He outlined four takeaways: “Nothing is guaranteed, so take risks. Success doesn’t come looking for you. You’ve got to go after it. This is what distinguishes the dreamers from the doers. You won’t get far by playing it safe.  

“Develop a strong moral compass which is really about having integrity. Be fair, treat all people with respect and be an honest and open communicator. “You will always need the help of other people, professionally and personally. Your community provides support, guidance and allows you to foster valuable relationships. Where one of you is weak, the other is strong.

“Network to make your dream work. The more connected you are the better your chances of success. It’s a marathon mentality, not a sprint,” he concluded.

And for his final thoughts, he relayed words of wisdom his father imparted on him. “You’ve been given a toolbox and some tools: the tools of creativity, vision and passion. Start building with what you have and as you get better, so will your tools. You may have graduated, but the school of life is now in session. Change the world!”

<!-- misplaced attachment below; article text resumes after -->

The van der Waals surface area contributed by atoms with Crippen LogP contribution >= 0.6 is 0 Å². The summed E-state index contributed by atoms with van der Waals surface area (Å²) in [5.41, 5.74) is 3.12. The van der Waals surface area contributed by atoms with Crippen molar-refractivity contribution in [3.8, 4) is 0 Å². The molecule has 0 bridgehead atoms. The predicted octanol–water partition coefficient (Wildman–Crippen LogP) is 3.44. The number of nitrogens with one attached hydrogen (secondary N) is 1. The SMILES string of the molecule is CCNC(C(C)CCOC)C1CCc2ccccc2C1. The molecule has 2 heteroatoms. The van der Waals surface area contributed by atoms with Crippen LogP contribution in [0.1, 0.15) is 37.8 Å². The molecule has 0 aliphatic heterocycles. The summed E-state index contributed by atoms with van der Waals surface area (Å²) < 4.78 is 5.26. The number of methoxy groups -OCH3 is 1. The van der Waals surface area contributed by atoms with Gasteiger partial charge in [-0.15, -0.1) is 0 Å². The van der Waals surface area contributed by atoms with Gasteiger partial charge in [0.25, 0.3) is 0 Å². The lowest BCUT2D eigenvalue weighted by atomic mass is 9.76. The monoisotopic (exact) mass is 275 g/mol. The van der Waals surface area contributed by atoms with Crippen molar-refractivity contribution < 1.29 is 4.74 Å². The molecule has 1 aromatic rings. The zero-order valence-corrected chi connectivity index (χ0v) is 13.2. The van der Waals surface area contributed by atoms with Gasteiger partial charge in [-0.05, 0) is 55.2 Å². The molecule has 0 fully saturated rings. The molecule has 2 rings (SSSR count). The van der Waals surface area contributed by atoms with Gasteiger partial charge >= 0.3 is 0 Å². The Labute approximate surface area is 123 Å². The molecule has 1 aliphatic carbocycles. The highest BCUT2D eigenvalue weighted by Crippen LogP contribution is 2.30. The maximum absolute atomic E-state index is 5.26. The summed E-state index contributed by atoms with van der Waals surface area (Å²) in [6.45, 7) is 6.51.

Interim Superintendent Nathan Parker shared his thoughts. “It’s hard to imagine how challenging and disappointing the last several months have been for you. Just as you were looking forward to hanging out with friends, partying and reminiscing, things were locked down. In spite of the many challenges, I was particularly struck by how you supported one another. We are proud of your academic achievements, your work in theater, music and visual arts, victories and challenges in athletics and community service,” he said.